You just have to study the patterns to know which progressions to use, when to use them and how to teach them.

2.    “The hay is in the barn.”

Whether you spend 35 hours a week designing and implementing your training program or make up workouts on the way to practice, at this point, there’s nothing you can do. Results to come are directly proportional to your coaching knowledge combined with your ability to inspire your kids to work hard every day.

Either way, that’s in the rearview mirror now.

So, what are the best ‘peaking’ workouts?

It doesn’t really matter. The work is already done. Your athletes are either in shape or they’re not. It’s not a high school final exam. You can’t cram for it at the last minute and pull a good grade out of your behind.

Last Friday night, we competed at our Division III State Championships. We did our one core workout for the week on Tuesday. Monday we jogged and stretched. Same for Wednesday. Premeet on Thursday. That was it.

RELATED: Here is the system I use to start peaking my sprinters on the first day of the season.

For the most part, I asked the kids what they wanted to do on Tuesday. Why? Because it didn’t really matter what they did. For most of them, they’ve been building toward this meet since late November. Others since September. In my opinion, the most important thing for them at this point was their own personal belief that they were ready to run fast times or jump high/far.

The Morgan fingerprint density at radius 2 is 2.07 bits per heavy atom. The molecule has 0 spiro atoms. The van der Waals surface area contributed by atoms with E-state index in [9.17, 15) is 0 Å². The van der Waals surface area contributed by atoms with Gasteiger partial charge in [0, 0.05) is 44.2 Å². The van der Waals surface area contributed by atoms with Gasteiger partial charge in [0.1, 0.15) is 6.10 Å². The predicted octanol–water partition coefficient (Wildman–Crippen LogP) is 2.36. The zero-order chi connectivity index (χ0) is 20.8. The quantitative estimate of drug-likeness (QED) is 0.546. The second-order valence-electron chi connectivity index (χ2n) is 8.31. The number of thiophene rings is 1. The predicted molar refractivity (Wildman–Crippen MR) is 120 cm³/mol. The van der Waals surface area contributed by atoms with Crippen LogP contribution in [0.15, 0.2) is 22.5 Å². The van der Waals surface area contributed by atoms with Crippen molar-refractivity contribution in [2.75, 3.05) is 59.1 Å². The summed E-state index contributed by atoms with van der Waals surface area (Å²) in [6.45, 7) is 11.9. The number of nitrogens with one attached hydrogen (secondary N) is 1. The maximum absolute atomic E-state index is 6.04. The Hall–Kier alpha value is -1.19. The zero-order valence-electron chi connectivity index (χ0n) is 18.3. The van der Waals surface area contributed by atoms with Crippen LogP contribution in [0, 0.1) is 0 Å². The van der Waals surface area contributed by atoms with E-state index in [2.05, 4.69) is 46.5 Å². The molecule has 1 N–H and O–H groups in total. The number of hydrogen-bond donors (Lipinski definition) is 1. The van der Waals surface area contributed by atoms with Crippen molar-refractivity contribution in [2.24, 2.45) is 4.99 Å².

I was confident that my progressions had gotten them in shape. I was confident that they had worked their asses off all season. So if an athlete believed running 150s out of blocks would best prepare them for their race, I was cool with that. I just had to make sure they were run fast and done with full recovery.

Ultimately, both my boys and girls 4x200m relay teams broke the school record. The boys broke the meet record and took 1.2 seconds off of the school record. The girls dropped almost 2 seconds (1.88 to be exact) in 3 weeks.